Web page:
Emotions Run Raw During Visits to Cape Coast Slave Castle & Assign Manso Last Bath River
African Americans reconnected with their African roots in the journey of a lifetime.
The group visited Cape Coast Slave Castle – one of several castles along the coast of West Africa – where millions of Africans suffered in dungeons at the hands of European slave traders. As the group wandered from chamber to chamber, hanging on to every word as the guide narrated the painful history of the ground they walked on, the agony in the air was almost tangible.
The journey began August 19th with a ceremony at the Jamestown Historic Center to honor the first enslaved Africans to arrive at Point Comfort and Fort Monroe near Hampton, VA. The reflective, yet uplifting event included a processional, remarks from local and national NAACP leaders and an opportunity for participants to write messages to their ancestors.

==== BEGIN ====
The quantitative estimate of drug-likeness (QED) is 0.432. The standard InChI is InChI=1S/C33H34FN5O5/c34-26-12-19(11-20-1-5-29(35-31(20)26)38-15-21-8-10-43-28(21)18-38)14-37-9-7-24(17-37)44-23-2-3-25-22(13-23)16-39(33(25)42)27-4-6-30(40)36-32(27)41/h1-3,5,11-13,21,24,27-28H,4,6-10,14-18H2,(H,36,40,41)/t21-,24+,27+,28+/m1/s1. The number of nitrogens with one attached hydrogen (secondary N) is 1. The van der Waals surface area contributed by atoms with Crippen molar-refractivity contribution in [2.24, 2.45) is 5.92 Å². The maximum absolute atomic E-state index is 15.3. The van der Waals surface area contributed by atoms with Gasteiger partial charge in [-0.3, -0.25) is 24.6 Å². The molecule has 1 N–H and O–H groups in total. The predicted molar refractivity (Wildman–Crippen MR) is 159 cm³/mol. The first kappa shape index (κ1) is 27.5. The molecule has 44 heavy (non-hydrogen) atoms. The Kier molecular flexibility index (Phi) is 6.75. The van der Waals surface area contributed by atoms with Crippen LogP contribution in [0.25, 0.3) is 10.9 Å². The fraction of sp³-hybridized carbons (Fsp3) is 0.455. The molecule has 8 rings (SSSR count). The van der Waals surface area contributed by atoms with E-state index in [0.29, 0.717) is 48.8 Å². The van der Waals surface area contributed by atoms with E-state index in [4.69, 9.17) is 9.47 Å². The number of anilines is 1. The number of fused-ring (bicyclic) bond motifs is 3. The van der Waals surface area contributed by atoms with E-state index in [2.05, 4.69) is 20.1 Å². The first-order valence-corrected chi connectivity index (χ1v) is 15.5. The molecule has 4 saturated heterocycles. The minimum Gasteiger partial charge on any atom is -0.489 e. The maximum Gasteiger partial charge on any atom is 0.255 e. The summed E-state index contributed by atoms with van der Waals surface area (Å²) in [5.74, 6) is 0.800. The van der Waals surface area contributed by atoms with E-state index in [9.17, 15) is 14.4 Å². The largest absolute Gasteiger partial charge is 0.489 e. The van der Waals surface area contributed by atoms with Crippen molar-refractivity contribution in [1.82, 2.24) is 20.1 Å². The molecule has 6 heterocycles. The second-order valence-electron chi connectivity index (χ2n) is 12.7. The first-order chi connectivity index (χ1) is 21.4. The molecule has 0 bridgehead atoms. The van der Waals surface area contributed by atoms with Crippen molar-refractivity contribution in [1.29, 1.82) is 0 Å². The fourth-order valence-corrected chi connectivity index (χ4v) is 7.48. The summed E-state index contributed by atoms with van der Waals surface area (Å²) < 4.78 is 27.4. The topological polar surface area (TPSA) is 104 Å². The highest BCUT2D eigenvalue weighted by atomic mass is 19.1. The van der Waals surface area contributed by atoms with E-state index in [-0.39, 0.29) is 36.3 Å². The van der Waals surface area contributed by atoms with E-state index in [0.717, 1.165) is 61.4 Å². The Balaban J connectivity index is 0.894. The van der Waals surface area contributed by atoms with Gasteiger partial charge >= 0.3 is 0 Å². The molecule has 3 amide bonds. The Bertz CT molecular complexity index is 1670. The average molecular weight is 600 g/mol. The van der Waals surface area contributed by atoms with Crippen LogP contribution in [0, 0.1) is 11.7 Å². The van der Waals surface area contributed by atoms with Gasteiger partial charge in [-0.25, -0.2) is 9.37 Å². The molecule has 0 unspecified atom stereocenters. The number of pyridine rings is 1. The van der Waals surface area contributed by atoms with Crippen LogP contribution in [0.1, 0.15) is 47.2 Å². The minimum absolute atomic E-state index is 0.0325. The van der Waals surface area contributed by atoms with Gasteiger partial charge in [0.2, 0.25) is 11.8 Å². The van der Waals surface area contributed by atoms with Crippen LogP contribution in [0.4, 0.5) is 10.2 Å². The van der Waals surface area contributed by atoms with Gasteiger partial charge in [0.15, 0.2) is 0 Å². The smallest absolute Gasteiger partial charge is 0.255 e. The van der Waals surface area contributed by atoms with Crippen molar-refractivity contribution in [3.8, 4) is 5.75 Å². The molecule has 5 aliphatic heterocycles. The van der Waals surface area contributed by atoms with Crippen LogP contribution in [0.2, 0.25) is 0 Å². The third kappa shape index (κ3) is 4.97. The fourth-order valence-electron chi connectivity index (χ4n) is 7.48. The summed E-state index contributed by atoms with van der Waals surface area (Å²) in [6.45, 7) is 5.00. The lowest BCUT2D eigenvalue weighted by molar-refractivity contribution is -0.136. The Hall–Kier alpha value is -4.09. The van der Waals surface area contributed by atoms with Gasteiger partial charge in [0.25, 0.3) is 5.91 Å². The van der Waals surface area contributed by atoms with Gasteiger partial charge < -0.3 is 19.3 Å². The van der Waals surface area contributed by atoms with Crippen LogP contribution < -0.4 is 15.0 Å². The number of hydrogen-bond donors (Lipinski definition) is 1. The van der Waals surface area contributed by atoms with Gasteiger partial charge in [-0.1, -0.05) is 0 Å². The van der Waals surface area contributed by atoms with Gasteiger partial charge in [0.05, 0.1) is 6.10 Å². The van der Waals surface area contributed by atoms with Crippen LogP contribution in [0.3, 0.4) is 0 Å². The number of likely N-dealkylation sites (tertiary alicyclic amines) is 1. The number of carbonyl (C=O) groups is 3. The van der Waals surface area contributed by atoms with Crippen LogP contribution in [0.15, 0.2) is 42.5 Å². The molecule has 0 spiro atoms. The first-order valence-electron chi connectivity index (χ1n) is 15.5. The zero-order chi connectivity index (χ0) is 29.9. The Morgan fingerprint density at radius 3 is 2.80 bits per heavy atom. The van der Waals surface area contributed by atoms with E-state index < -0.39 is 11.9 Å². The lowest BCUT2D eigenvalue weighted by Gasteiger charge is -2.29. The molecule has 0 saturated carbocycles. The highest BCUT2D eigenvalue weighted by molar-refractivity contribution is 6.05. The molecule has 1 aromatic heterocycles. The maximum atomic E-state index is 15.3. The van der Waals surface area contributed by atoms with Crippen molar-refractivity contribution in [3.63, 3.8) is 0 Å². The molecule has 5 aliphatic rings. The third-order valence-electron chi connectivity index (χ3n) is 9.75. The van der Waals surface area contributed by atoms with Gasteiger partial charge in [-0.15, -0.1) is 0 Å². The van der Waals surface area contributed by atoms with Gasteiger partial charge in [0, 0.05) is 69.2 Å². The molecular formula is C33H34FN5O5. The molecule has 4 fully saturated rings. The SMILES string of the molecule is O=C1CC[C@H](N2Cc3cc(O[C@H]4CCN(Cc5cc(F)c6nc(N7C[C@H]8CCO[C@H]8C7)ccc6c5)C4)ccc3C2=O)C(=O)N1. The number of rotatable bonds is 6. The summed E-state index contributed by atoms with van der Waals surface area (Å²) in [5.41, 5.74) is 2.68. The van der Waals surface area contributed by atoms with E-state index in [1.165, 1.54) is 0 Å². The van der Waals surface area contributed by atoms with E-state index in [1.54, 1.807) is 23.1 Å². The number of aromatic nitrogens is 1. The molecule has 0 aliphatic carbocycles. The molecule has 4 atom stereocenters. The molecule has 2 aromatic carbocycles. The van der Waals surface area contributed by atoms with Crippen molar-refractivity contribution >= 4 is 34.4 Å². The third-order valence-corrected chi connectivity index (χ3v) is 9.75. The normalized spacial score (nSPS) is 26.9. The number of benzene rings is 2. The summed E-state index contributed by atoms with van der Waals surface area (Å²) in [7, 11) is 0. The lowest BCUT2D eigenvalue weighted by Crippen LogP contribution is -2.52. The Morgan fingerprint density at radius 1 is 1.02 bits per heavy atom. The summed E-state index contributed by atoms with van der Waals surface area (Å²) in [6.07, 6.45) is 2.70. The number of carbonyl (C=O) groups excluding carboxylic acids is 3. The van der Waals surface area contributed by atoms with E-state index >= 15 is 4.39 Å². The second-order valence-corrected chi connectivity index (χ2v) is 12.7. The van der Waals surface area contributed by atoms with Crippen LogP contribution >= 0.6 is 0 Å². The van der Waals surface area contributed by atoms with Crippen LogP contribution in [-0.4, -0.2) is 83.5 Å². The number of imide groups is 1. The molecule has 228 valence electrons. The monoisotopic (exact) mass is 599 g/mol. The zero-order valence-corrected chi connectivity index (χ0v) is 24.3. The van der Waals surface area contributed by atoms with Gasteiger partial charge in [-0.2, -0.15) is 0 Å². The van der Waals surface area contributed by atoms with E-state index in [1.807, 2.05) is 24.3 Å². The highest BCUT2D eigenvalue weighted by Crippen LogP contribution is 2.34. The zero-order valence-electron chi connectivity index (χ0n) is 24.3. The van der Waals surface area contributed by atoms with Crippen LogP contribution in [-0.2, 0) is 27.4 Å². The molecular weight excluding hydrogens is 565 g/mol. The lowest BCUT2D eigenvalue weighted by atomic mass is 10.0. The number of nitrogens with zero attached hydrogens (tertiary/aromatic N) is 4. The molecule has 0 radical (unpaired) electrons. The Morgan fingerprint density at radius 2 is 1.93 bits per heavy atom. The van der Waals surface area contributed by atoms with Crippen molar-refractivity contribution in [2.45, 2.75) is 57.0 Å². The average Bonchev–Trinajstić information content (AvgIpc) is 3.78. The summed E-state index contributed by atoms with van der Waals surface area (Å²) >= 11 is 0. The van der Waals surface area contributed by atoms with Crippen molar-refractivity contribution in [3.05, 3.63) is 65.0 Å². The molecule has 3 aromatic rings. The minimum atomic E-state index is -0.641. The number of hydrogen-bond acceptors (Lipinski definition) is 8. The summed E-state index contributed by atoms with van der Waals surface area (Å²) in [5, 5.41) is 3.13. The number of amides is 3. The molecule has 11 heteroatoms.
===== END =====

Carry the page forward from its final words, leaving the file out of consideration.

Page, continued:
The following day, the group visited the Smithsonian National Museum of African American History & Culture in Washington, DC before traveling from Dulles International Airport to Accra, Ghana.
Following the tour, nearly 80 participants received the results of their African ancestry, through AfricanAncestry.com. People traced their roots to Cameroun, Togo, Gabon, Guinea Bissau, Sierra Leone, Liberia, Equatorial Guinea, Senegal and more. The Haynes family, a multigenerational family of women traveling from Howard County, MD, were the last participants to be called. The crowd erupted in cheer and tears of joy when it was announced they were matrilineal descendants of the Akan people of Ghana.